Arresting Aphanomyces

Producers want options to control devastating root rot in pea and lentil.

Agronomy

Arresting Aphanomyces

Producers want options to control devastating root rot in pea and lentil.

By Lorne McClinton

Prairie producers are being urged to reduce the frequency they are growing peas and lentils in their rotation to once every six years. Pulse pathologists say it’s the only option farmers have available to reduce their risk of having a major crop failure from aphanomyces root rot if the current wet cycle persists.

Root rot caused by aphanomyces euteiches is a major pulse crop disease world wide. Spores can remain dormant in fields for up to ten years. So if there is an extended period of wet weather, and a host crop is present, it can spread quickly across field.

No rescue or preventative treatments to control it are currently available, says Sherrilyn Phelps with Saskatchewan Pulse Growers in Saskatoon. However, there is one seed treatment on the market, NuFarm’s Intego Solo, that offers suppression.

Richard Erb says aphanomyces always seems to be worse in compacted areas such as in the wheel tracks and on the headlands.

Richard Erb says aphanomyces always seems to be worse in compacted areas such as in the wheel tracks and on the headlands.

Richard Erb first became suspicious that something unusual was happening to his lentil crops near Yellow Grass, Saskatchewan in 2010. While he had lentils drown out in low spots before, that year they were dying on his high ground and side slopes too.

More questions. “We couldn’t put our finger on what was happening,” Erb says. “Initially we suspected herbicide damage, but after a couple more unexplained crop failures we presumed it was disease.”

“Aphanomyces was first identified in Saskatchewan in 2012,” says Phelps. ”Subsequent surveys have found it practically everywhere peas and lentils are grown across the region. It’s so widespread that we suspect it must have been here for a very long time.”

Lentils generated some producers returns in excess of $1000 per acre in 2015. Convincing them to switch from growing them from once every two or three years to once every six is a tough sell. They want other options.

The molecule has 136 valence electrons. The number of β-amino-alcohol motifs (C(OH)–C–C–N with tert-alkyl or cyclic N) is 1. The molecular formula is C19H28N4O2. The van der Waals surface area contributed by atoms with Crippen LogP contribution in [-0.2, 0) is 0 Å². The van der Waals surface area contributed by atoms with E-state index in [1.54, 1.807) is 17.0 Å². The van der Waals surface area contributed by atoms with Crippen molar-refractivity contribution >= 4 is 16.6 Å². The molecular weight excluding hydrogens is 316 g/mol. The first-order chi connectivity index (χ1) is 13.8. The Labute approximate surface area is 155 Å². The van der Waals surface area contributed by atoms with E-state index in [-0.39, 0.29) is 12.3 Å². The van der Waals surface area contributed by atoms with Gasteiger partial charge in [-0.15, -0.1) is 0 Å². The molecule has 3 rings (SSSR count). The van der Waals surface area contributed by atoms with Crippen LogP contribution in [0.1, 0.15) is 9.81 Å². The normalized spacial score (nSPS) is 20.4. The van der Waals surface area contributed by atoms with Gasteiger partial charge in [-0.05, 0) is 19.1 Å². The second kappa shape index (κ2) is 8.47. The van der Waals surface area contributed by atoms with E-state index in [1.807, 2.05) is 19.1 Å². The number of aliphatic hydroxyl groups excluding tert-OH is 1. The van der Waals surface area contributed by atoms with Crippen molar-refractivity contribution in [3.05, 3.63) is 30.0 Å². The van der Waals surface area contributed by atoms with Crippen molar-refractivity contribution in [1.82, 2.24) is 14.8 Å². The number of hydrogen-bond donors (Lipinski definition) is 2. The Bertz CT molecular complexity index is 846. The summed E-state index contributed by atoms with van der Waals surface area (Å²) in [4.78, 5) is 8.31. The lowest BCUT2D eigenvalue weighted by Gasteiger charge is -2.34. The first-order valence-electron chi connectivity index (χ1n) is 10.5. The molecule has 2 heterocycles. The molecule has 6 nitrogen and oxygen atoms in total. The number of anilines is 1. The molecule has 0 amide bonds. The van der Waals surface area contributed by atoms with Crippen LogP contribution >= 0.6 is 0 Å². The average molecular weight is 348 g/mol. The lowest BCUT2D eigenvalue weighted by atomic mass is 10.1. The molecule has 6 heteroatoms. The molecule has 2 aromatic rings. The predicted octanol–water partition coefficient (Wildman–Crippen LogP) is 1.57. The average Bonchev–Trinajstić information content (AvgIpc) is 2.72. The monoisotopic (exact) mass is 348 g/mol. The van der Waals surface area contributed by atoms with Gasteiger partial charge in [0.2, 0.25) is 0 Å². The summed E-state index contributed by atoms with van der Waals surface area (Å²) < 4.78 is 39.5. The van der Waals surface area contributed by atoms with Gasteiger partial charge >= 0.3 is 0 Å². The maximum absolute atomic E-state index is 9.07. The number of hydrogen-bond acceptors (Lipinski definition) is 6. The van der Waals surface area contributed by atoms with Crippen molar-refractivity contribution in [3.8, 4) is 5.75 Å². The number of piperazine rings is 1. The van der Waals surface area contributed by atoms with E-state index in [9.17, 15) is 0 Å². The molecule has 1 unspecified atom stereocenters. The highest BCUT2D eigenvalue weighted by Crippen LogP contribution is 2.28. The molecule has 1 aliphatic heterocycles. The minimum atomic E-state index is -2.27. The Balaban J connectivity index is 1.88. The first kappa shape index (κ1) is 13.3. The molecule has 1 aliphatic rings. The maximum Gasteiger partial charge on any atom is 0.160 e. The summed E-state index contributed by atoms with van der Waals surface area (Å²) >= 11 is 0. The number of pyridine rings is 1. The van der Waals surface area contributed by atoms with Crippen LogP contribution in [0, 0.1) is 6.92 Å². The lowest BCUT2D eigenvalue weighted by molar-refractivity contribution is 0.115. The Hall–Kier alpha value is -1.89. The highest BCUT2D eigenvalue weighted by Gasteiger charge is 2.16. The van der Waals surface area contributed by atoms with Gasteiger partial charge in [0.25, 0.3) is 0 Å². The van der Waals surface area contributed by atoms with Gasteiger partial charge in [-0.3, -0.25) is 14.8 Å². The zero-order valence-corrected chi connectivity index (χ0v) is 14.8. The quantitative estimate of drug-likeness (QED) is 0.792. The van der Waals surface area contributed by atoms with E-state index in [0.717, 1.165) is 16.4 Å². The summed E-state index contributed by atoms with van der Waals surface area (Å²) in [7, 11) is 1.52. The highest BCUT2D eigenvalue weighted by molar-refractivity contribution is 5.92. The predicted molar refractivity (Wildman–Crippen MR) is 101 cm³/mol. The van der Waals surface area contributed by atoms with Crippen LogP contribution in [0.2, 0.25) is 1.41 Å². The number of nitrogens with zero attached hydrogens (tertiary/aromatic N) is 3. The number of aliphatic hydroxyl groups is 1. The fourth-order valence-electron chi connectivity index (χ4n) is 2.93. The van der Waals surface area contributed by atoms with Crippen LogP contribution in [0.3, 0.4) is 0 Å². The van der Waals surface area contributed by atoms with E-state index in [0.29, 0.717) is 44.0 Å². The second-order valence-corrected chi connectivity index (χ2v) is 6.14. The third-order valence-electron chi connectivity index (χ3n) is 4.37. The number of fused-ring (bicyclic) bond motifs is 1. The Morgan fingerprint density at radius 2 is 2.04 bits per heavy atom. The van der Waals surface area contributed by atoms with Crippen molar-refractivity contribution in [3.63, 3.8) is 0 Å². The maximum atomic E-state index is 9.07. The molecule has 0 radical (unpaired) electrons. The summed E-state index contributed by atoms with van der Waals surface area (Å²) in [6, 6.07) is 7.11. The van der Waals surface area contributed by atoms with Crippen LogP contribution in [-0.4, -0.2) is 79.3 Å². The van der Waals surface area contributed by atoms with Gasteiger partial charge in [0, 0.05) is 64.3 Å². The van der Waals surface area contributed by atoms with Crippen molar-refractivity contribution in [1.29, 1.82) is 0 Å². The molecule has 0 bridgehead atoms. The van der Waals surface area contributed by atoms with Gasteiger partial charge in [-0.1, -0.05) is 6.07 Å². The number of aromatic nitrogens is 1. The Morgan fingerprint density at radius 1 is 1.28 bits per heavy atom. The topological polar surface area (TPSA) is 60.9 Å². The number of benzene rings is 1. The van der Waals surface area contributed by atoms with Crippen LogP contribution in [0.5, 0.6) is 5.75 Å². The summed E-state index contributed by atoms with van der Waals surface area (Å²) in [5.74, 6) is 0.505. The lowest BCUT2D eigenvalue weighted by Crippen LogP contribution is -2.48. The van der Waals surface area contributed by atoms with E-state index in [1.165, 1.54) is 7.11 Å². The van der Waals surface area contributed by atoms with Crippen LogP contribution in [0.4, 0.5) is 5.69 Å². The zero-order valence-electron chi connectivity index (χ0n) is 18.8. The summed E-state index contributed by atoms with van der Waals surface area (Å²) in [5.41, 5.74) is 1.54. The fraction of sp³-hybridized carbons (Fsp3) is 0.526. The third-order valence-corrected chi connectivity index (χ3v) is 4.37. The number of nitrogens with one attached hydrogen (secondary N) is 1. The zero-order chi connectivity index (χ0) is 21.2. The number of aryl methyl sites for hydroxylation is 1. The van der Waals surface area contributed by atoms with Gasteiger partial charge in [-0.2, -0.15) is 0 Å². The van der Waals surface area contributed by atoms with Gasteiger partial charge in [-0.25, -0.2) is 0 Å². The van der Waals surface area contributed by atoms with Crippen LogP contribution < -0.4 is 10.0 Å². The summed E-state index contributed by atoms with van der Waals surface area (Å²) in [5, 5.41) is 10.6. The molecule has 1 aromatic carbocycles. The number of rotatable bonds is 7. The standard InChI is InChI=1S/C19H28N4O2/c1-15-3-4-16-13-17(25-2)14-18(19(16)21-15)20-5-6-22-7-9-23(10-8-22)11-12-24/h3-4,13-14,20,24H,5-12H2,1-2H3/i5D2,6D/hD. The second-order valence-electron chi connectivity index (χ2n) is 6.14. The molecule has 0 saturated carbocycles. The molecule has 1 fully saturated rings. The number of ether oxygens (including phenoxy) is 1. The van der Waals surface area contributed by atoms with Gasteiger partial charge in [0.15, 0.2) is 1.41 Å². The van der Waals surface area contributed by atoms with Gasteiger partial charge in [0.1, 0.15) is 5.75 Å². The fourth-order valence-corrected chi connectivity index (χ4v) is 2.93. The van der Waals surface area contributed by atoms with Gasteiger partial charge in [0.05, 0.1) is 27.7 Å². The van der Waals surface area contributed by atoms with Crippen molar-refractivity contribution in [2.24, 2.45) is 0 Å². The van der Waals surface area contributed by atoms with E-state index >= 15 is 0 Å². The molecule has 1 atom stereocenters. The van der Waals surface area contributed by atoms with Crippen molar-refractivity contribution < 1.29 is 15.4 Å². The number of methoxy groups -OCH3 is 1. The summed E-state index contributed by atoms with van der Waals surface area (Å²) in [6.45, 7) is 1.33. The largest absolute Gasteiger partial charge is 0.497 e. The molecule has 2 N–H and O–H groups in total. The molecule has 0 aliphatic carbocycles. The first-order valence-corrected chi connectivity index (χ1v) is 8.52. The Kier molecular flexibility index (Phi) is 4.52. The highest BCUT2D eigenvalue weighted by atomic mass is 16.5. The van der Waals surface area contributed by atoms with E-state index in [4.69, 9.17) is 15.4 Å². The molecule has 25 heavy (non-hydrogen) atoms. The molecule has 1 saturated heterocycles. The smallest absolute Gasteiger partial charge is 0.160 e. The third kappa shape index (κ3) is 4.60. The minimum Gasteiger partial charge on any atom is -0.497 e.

“A lot of producers ask me if tillage or ploughing the residue under would make a difference,” Syama Chatterton a pulse crop pathologist with Agriculture and Agrifood Canada in Lethbridge, Alberta. “But since aphanomyces oospores are distributed pretty much throughout the entire soil profile plowing residue under wouldn’t really help out.”

“BASF are currently working on developing a more effective seed treatment to control it,” says Ally Friesen, a technical service specialist with BASF in Regina, Saskatchewan. “Aphanomyces is very difficult to control because it’s a true root rot. It can attack the roots whenever and wherever the conditions are conducive for it. So anything that would effectively control it has to be very long lasting, which causes other issues.”

If a field has high levels of inoculum, an outbreak can spread quickly under persistent wet conditions.

If a field has high levels of inoculum, an outbreak can spread quickly under persistent wet conditions.

Promising work. Developing resistant varieties will provide a long-term solution to the problem but don’t expect to see them on the market any time soon, Phelps says. French and American crop breeders have been working on developing resistant pea varieties for some time so Canadian pea breeders have a  foundation to work from. However breeders are currently incorporating wild lentils in breeding programs in hopes of improving resistance in varieties.

Producers can now soil test their fields to see if aphanomyces is present in their fields, Phelps says. Research is currently underway to find out what a safe level of inoculum would be to help growers with their field selection.

If a producer wants to continue growing lentils and peas in tighter rotations they should do everything they can agronomically to reduce plant stress, Friesen says. Minimize soil compaction to improve soil water movement; use seed treatments to get the plants off to as healthy a start as possible; make sure you have a good fertility package, especially phosphorus. However they really should consider planting a pulse crop that isn’t affected by aphanomyces, like faba bean, chickpea or soybeans instead.

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